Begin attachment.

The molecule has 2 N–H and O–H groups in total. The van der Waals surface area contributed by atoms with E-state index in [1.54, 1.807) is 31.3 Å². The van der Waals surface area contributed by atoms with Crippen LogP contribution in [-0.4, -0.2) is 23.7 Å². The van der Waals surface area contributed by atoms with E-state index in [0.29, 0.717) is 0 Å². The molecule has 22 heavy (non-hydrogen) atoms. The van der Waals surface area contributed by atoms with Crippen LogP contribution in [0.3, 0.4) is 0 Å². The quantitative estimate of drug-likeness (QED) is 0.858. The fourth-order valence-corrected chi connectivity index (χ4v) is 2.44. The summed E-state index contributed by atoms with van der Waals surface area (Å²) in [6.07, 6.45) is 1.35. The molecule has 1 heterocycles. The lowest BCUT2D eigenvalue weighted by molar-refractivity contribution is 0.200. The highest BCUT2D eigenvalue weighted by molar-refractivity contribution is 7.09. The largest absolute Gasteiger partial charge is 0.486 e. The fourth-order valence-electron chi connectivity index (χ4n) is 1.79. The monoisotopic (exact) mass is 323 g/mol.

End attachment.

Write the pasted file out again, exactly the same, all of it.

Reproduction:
The molecule has 2 N–H and O–H groups in total. The van der Waals surface area contributed by atoms with E-state index in [1.54, 1.807) is 31.3 Å². The van der Waals surface area contributed by atoms with Crippen LogP contribution in [-0.4, -0.2) is 23.7 Å². The van der Waals surface area contributed by atoms with E-state index in [0.29, 0.717) is 0 Å². The molecule has 22 heavy (non-hydrogen) atoms. The van der Waals surface area contributed by atoms with Crippen LogP contribution in [0.3, 0.4) is 0 Å². The quantitative estimate of drug-likeness (QED) is 0.858. The fourth-order valence-corrected chi connectivity index (χ4v) is 2.44. The summed E-state index contributed by atoms with van der Waals surface area (Å²) in [6.07, 6.45) is 1.35. The molecule has 1 heterocycles. The lowest BCUT2D eigenvalue weighted by molar-refractivity contribution is 0.200. The highest BCUT2D eigenvalue weighted by molar-refractivity contribution is 7.09. The largest absolute Gasteiger partial charge is 0.486 e. The fourth-order valence-electron chi connectivity index (χ4n) is 1.79. The monoisotopic (exact) mass is 323 g/mol.